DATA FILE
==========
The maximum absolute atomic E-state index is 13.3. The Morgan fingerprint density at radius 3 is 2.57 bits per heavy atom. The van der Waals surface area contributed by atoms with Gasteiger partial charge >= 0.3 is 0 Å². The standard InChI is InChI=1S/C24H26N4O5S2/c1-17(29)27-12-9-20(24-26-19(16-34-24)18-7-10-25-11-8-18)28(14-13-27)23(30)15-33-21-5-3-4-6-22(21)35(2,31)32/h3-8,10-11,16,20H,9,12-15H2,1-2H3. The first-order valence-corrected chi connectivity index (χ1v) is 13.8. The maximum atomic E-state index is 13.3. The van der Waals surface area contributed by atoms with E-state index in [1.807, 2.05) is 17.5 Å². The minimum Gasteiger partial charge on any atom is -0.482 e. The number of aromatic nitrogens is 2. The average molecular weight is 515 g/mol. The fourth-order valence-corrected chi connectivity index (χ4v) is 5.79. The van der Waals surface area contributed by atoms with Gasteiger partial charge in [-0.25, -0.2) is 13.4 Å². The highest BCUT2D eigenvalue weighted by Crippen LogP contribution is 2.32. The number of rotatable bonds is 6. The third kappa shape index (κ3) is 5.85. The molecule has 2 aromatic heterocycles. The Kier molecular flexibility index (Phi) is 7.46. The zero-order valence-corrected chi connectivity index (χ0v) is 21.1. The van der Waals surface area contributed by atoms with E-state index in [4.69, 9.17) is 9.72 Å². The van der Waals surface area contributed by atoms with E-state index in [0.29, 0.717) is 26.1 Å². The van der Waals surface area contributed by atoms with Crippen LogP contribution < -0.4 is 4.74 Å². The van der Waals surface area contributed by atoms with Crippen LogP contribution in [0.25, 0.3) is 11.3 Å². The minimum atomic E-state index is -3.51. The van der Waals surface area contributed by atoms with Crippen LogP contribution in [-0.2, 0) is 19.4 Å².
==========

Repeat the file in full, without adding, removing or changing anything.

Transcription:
The maximum absolute atomic E-state index is 13.3. The Morgan fingerprint density at radius 3 is 2.57 bits per heavy atom. The van der Waals surface area contributed by atoms with Gasteiger partial charge >= 0.3 is 0 Å². The standard InChI is InChI=1S/C24H26N4O5S2/c1-17(29)27-12-9-20(24-26-19(16-34-24)18-7-10-25-11-8-18)28(14-13-27)23(30)15-33-21-5-3-4-6-22(21)35(2,31)32/h3-8,10-11,16,20H,9,12-15H2,1-2H3. The first-order valence-corrected chi connectivity index (χ1v) is 13.8. The maximum atomic E-state index is 13.3. The van der Waals surface area contributed by atoms with E-state index in [1.807, 2.05) is 17.5 Å². The minimum Gasteiger partial charge on any atom is -0.482 e. The number of aromatic nitrogens is 2. The average molecular weight is 515 g/mol. The fourth-order valence-corrected chi connectivity index (χ4v) is 5.79. The van der Waals surface area contributed by atoms with Gasteiger partial charge in [-0.25, -0.2) is 13.4 Å². The highest BCUT2D eigenvalue weighted by Crippen LogP contribution is 2.32. The number of rotatable bonds is 6. The third kappa shape index (κ3) is 5.85. The molecule has 2 aromatic heterocycles. The Kier molecular flexibility index (Phi) is 7.46. The zero-order valence-corrected chi connectivity index (χ0v) is 21.1. The van der Waals surface area contributed by atoms with E-state index in [4.69, 9.17) is 9.72 Å². The van der Waals surface area contributed by atoms with E-state index in [0.29, 0.717) is 26.1 Å². The van der Waals surface area contributed by atoms with Crippen LogP contribution < -0.4 is 4.74 Å². The van der Waals surface area contributed by atoms with Crippen LogP contribution in [0.25, 0.3) is 11.3 Å². The minimum atomic E-state index is -3.51. The van der Waals surface area contributed by atoms with Crippen LogP contribution in [-0.2, 0) is 19.4 Å².